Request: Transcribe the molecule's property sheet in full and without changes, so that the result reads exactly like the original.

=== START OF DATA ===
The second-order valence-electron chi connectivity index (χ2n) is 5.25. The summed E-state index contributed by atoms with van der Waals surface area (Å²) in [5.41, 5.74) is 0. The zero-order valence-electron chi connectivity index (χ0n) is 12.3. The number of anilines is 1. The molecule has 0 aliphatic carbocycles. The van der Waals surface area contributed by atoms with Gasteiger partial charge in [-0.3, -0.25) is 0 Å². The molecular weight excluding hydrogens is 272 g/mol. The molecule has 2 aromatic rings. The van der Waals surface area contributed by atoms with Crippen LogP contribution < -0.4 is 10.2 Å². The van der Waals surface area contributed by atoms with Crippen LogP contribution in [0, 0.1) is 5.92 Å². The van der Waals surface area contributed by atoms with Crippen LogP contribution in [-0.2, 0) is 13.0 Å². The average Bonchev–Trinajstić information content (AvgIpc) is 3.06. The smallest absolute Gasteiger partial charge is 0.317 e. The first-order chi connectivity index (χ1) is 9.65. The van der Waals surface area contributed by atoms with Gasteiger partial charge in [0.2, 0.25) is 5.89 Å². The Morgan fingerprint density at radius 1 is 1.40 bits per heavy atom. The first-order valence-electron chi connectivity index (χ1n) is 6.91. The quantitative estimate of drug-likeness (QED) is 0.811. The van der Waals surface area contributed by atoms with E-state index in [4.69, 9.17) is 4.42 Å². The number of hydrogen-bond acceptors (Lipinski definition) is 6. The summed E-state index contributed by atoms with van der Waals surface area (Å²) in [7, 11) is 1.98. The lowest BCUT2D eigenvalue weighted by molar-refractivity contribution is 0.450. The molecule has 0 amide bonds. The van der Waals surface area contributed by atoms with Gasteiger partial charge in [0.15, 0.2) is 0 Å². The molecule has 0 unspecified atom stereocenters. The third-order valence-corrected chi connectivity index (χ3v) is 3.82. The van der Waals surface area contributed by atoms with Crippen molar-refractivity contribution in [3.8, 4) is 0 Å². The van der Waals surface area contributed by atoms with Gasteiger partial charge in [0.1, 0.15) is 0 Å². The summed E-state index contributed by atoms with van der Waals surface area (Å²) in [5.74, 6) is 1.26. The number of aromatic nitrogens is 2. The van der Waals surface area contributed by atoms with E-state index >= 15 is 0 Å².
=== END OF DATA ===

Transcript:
The second-order valence-electron chi connectivity index (χ2n) is 5.25. The summed E-state index contributed by atoms with van der Waals surface area (Å²) in [5.41, 5.74) is 0. The zero-order valence-electron chi connectivity index (χ0n) is 12.3. The number of anilines is 1. The molecule has 0 aliphatic carbocycles. The van der Waals surface area contributed by atoms with Gasteiger partial charge in [-0.3, -0.25) is 0 Å². The molecular weight excluding hydrogens is 272 g/mol. The molecule has 2 aromatic rings. The van der Waals surface area contributed by atoms with Crippen LogP contribution < -0.4 is 10.2 Å². The van der Waals surface area contributed by atoms with Crippen LogP contribution in [0, 0.1) is 5.92 Å². The van der Waals surface area contributed by atoms with Crippen LogP contribution in [-0.2, 0) is 13.0 Å². The average Bonchev–Trinajstić information content (AvgIpc) is 3.06. The smallest absolute Gasteiger partial charge is 0.317 e. The first-order chi connectivity index (χ1) is 9.65. The van der Waals surface area contributed by atoms with Gasteiger partial charge in [0.2, 0.25) is 5.89 Å². The Morgan fingerprint density at radius 1 is 1.40 bits per heavy atom. The first-order valence-electron chi connectivity index (χ1n) is 6.91. The quantitative estimate of drug-likeness (QED) is 0.811. The van der Waals surface area contributed by atoms with E-state index in [4.69, 9.17) is 4.42 Å². The number of hydrogen-bond acceptors (Lipinski definition) is 6. The summed E-state index contributed by atoms with van der Waals surface area (Å²) in [7, 11) is 1.98. The lowest BCUT2D eigenvalue weighted by molar-refractivity contribution is 0.450. The molecule has 0 amide bonds. The van der Waals surface area contributed by atoms with Gasteiger partial charge in [0.15, 0.2) is 0 Å². The molecule has 0 unspecified atom stereocenters. The third-order valence-corrected chi connectivity index (χ3v) is 3.82. The van der Waals surface area contributed by atoms with Crippen molar-refractivity contribution in [3.8, 4) is 0 Å². The van der Waals surface area contributed by atoms with Gasteiger partial charge in [0.1, 0.15) is 0 Å². The summed E-state index contributed by atoms with van der Waals surface area (Å²) in [5.74, 6) is 1.26. The number of aromatic nitrogens is 2. The van der Waals surface area contributed by atoms with E-state index >= 15 is 0 Å².